Still, passage of the CHOICE Act will be difficult for a Congress that doesn't seem willing to compromise on much. "It will probably pass in the house, but its prospects in the Senate are less favorable," says Matthew Dyckman, a securities lawyer at Goodwin Procter. "I'm not optimistic."
Kinder, Gentler Enforcement
Those looking to ease the burden of SOX 404 compliance are exploring other avenues beyond legislation, including pushing for a lighter touch on the enforcement side. The Chamber's Quaadman says that a changing of the guard at the SEC and other agencies could bring changes to how the rules are enforced. "Some of these issues that are overly burdensome, the SEC can fix without Congress," he says. Updates to rulemaking requirements, for example, or modernization of rules can be carried out with a majority of votes by the Commission, as long as they maintain the integrity of the original intent of the law.
According to Quaadman, some enforcement efforts have exceeded the original intent of Congress on some rulemaking in recent years. He cites SOX 404 as one area that enforcement bodies have possibly over-reached. Indeed, the Public Company Accounting Oversight Board has come down hard on public accounting firms during inspections, pushing them to scrutinize corporate attestations of internal controls. That effort has resulted, according to some observers, in extreme pressure from the external audit firms on companies to conduct more SOX work and has also resulted in higher fees. "The end result is more assurance work that maybe has less value to the company," says Quaadman. "The pendulum has swung too far."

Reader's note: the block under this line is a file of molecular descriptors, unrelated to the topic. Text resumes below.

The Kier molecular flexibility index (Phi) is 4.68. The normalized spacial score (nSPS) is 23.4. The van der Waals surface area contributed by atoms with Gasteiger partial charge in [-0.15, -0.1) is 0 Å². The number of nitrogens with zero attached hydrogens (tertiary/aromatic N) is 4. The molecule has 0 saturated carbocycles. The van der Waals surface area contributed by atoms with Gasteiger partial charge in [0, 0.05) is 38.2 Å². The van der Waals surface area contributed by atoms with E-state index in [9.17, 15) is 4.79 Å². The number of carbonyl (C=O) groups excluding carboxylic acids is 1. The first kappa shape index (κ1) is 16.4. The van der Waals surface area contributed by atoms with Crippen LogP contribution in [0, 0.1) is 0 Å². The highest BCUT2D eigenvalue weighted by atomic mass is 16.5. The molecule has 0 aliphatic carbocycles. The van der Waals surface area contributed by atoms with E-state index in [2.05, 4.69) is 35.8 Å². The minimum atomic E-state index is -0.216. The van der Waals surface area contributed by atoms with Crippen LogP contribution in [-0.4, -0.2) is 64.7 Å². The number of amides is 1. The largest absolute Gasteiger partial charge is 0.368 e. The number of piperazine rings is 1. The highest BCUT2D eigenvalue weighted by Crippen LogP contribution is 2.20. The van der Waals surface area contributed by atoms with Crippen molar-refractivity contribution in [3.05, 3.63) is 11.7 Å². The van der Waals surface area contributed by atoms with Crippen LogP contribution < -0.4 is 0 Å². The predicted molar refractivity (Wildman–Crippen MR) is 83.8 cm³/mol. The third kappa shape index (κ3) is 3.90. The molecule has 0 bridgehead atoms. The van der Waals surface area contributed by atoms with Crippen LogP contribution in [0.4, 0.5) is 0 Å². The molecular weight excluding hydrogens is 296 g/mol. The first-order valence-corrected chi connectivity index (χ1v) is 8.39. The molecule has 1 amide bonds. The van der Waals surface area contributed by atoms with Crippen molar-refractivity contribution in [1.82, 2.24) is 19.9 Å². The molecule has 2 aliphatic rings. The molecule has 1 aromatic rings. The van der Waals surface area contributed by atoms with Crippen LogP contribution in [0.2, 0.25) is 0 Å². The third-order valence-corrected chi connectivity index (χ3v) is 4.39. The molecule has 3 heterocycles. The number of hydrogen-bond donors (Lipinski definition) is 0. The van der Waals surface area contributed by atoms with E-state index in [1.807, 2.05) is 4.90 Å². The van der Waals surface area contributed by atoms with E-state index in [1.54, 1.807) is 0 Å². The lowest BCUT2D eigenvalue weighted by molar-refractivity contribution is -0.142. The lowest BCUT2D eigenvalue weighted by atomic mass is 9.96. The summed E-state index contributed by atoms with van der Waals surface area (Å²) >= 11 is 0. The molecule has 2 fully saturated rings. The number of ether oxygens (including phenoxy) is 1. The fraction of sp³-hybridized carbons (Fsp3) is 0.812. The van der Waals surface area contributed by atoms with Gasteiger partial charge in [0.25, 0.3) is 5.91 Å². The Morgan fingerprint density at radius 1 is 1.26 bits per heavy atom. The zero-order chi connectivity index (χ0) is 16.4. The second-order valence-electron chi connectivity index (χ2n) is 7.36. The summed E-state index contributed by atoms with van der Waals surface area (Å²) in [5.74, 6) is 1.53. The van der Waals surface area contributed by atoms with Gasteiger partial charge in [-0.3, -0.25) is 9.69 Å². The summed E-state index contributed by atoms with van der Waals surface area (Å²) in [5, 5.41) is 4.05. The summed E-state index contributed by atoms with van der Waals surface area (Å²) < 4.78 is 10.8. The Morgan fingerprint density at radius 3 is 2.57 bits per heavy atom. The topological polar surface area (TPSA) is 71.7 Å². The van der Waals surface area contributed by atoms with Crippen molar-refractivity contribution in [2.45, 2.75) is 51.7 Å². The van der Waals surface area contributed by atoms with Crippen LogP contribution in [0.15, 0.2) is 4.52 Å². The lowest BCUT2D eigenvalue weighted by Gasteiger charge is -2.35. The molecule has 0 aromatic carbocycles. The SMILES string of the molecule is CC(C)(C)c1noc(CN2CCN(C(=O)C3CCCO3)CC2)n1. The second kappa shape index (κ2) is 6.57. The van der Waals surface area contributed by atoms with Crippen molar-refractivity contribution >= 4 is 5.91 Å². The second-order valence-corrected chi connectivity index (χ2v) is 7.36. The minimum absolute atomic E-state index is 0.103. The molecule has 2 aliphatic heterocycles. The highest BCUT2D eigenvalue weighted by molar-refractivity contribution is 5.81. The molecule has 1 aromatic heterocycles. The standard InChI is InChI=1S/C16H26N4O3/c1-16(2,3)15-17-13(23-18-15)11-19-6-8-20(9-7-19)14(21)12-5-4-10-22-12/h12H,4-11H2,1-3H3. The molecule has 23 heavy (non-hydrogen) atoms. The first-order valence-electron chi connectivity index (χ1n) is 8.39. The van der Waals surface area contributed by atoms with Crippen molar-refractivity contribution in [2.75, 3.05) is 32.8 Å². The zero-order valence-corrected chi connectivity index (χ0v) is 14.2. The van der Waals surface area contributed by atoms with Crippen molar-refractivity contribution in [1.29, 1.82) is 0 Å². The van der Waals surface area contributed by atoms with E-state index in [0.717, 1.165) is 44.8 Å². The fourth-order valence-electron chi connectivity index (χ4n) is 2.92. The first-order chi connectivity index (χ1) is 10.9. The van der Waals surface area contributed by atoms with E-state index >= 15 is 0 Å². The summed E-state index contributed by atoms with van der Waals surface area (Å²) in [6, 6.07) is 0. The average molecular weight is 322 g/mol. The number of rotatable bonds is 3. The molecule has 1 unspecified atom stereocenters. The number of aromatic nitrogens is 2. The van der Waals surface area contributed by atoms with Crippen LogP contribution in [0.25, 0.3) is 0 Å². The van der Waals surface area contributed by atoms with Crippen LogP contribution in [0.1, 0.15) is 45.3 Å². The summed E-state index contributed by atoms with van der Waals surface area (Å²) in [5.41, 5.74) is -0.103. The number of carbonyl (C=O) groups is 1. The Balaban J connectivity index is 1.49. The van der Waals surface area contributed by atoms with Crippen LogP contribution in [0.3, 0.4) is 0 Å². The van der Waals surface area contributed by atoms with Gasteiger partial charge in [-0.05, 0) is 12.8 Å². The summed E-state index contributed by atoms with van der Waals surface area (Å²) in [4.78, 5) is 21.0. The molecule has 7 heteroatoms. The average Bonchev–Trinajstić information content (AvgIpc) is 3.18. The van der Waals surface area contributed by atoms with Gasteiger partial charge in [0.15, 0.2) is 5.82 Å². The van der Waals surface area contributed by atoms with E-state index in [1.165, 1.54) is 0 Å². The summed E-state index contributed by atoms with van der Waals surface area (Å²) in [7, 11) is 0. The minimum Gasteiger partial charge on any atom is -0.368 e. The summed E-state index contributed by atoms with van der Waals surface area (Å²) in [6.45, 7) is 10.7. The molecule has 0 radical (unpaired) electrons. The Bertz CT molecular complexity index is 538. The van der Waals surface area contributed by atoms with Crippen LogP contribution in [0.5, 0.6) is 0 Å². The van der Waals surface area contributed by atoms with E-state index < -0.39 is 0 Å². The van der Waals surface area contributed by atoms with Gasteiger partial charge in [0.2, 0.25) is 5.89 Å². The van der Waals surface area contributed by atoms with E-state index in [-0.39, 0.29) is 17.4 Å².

Quaadman says that the Chamber has already facilitated a dialogue between the PCAOB and representatives of public companies and is making progress on the issue. Still, he says a change in the regulatory environment could enhance efforts.
A New Regulatory Environment
With new faces in top positions at most regulatory agencies hand-picked by Trump, it's hard to imagine he won't make progress on achieving some easing in corporate and securities regulation. And companies should expect a softening in the aggressive regulatory enforcement stance that characterized the Obama Administration. But that doesn't mean opponents of a rollback in regulation, such as Senator Elizabeth Warren (D-MA), are going to stay on the sidelines during attempts to repeal provisions of Dodd-Frank and other regulation. Expect a long and hard battle over wholesale efforts to roll back corporate regulation.
While some organizations, including the Competitive Enterprise Institute, are calling for a broader review of Sarbanes-Oxley, reform efforts are unlikely to include more than increasing the threshold of smaller public companies to comply with Section 404 or to give newly public companies more time. "I'd be surprised if it goes beyond that," says Dyckman. "There would be a lot of resistance to making bigger changes to it." He adds that if Republicans really wanted consider other changes to SOX, they would have included them in earlier versions of the CHOICE Act.
That means any changes to SOX 404 are likely to be small and incremental. "After all, this is 15-year-old legislation. Nobody is expecting 404 to go away," says Ingles. "The hope is that we can amend and improve it." For internal auditors who make their living conducting SOX work, that's likely to be welcome news.